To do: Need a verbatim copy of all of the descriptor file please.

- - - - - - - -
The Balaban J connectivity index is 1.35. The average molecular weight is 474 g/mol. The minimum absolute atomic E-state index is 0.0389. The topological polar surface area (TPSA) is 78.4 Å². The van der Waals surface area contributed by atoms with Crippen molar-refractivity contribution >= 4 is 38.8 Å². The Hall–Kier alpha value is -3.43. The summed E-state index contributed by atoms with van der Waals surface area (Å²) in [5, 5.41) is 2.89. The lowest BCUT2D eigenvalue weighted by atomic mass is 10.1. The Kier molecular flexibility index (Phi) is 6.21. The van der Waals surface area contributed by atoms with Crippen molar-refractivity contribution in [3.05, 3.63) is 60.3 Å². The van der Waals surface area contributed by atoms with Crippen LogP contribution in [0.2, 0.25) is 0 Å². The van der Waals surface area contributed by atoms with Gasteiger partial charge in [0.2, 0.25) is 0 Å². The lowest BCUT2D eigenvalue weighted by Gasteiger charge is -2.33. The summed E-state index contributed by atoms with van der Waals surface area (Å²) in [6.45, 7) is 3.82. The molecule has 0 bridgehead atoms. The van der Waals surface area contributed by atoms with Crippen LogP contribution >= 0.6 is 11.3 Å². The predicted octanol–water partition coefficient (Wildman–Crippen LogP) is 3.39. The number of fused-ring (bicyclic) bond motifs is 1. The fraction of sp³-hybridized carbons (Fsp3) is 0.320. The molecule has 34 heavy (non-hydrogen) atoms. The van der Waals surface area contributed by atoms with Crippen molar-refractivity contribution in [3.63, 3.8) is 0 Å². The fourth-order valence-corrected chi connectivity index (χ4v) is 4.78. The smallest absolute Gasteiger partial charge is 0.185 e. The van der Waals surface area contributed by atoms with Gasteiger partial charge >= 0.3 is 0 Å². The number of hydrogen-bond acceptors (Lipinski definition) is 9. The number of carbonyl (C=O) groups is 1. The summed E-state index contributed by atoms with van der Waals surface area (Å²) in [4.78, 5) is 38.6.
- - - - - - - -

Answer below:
The Balaban J connectivity index is 1.35. The average molecular weight is 474 g/mol. The minimum absolute atomic E-state index is 0.0389. The topological polar surface area (TPSA) is 78.4 Å². The van der Waals surface area contributed by atoms with Crippen molar-refractivity contribution >= 4 is 38.8 Å². The Hall–Kier alpha value is -3.43. The summed E-state index contributed by atoms with van der Waals surface area (Å²) in [5, 5.41) is 2.89. The lowest BCUT2D eigenvalue weighted by atomic mass is 10.1. The Kier molecular flexibility index (Phi) is 6.21. The van der Waals surface area contributed by atoms with Crippen molar-refractivity contribution in [3.05, 3.63) is 60.3 Å². The van der Waals surface area contributed by atoms with Crippen LogP contribution in [0.2, 0.25) is 0 Å². The van der Waals surface area contributed by atoms with Gasteiger partial charge in [0.2, 0.25) is 0 Å². The lowest BCUT2D eigenvalue weighted by Gasteiger charge is -2.33. The summed E-state index contributed by atoms with van der Waals surface area (Å²) in [6.45, 7) is 3.82. The molecule has 0 bridgehead atoms. The van der Waals surface area contributed by atoms with Crippen LogP contribution >= 0.6 is 11.3 Å². The predicted octanol–water partition coefficient (Wildman–Crippen LogP) is 3.39. The number of fused-ring (bicyclic) bond motifs is 1. The fraction of sp³-hybridized carbons (Fsp3) is 0.320. The molecule has 34 heavy (non-hydrogen) atoms. The van der Waals surface area contributed by atoms with Crippen molar-refractivity contribution in [3.63, 3.8) is 0 Å². The fourth-order valence-corrected chi connectivity index (χ4v) is 4.78. The smallest absolute Gasteiger partial charge is 0.185 e. The van der Waals surface area contributed by atoms with Gasteiger partial charge >= 0.3 is 0 Å². The number of hydrogen-bond acceptors (Lipinski definition) is 9. The number of carbonyl (C=O) groups is 1. The summed E-state index contributed by atoms with van der Waals surface area (Å²) in [4.78, 5) is 38.6.